Ennis and Farah cap golden day for Britain

Host nation lie third in the medals table with 14 golds

Great Britain won six gold medals and a silver on Saturday, capped by triumphs for poster girl Jessica Ennis and runner Mo Farah to make it their most successful day at a Games for 104 years.

The host nation could barely believe its luck as the rowers started the gold rush in the men's four and the women's lightweight double sculls.

Then the women's team pursuiters added to the British dominance of the Velodrome with another track cycling gold, setting the scene for a remarkable night of athletics in front of 80,000 spectators in the Olympic Stadium.

The photogenic Ennis has been under more pressure than anyone going into the Games, carrying the hopes of a nation and appearing on a thousand magazine covers.

The heptathlete did not disappoint, building up such a lead in the heptathlon that she did not even need to win her race in the last of her seven events, the 800m.

But as the stadium rose to its feet, Ennis unleashed a sprint finish to cross the line first and threw her arms in the air as her face broke into a look caught between pain and joy.

"I just had to give it everything at the end," Ennis, 26, said. "I just thought I'm only going to have one moment to do this in front of a home crowd like this in London."

The congratulations rolled in immediately, with Prime Minister David Cameron tweeting: "Awe inspiring win for Jessica Ennis. Proud to be cheering her on with the home crowd."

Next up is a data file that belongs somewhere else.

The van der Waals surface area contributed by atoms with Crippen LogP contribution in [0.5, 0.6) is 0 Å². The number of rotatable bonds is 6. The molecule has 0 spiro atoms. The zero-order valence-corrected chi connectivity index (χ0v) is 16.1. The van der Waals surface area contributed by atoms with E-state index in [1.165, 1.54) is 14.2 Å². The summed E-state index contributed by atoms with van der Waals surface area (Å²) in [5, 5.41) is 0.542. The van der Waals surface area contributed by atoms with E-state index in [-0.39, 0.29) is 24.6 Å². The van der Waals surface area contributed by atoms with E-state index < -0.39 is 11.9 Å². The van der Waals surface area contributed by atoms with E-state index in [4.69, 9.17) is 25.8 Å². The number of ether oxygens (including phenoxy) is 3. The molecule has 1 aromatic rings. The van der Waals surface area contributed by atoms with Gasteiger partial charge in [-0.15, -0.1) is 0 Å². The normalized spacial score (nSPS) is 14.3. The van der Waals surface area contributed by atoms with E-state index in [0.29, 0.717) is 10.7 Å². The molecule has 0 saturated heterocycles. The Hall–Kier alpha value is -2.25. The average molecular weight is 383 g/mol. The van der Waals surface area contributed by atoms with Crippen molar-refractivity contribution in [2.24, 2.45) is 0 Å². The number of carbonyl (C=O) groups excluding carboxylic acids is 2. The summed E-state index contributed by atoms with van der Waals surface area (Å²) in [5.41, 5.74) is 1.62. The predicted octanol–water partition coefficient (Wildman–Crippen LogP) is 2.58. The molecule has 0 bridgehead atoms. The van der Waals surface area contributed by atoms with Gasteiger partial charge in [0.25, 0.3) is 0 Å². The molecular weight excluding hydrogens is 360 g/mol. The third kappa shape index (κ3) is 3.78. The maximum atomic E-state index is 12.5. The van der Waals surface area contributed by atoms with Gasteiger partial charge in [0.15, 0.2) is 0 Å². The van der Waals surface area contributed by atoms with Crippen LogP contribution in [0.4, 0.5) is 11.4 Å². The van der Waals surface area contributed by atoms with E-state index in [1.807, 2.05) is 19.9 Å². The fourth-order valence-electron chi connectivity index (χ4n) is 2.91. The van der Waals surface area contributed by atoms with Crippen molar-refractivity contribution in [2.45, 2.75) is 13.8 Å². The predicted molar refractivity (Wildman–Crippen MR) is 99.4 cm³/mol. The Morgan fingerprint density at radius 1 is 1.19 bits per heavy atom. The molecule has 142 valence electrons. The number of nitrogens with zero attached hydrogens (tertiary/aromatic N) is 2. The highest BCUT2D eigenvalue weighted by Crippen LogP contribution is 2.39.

Chris Hoy, who won his fifth cycling gold on Tuesday, joined the chorus, tweeting: "That's how to do it!! Finish the job in style! Just superb J-Ennis !!!!"

Denise Lewis, who herself won heptathlon gold for Britain in 2000, said Ennis was "by far one of the most popular athletes we've seen in a very long time" - she dominated Sunday's front pages.

Almost unnoticed, Britain then grabbed a gold that few had predicted as Greg Rutherford won the long jump with a leap of 8.31m.

By the time Mo Farah stepped onto the track for the 10,000m, the stadium was in tumult.

The affable Somali-born athlete, who moved to Britain at the age of eight and has the London accent to prove it, managed his race perfectly, holding off the formidable challenge from Ethopia and Kenya to win in 27min 30.42sec.

His pregnant wife Tania and his daughter Rhianna greeted him on the track in an emotional clinch.

"I just can't believe it, the crowd got so much behind me and was getting louder and louder," Farah said.

"I've just never experienced something like this and it doesn't come round often."

The stunning string of successes erased memories of a barren first three days of the Games and put the host nation third in the medals table with 14 golds, behind the United States and China.

Britain has a total of 29 medals overall, having also taken seven silvers and eight bronzes at these Games.

The target of 19 golds won in Beijing is now firmly in the team's sights.

But before anyone got too carried away, normal service was resumed as the men's football team upheld a long-held British tradition of losing in a penalty shootout, going down 5-4 to South Korea after the match ended 1-1.

"We can Run, row, swim, jump, canoe and even grapple but we still can't kick a ball from 12 yds into a net....," lamented former England cricket captain Michael Vaughan on Twitter.

 

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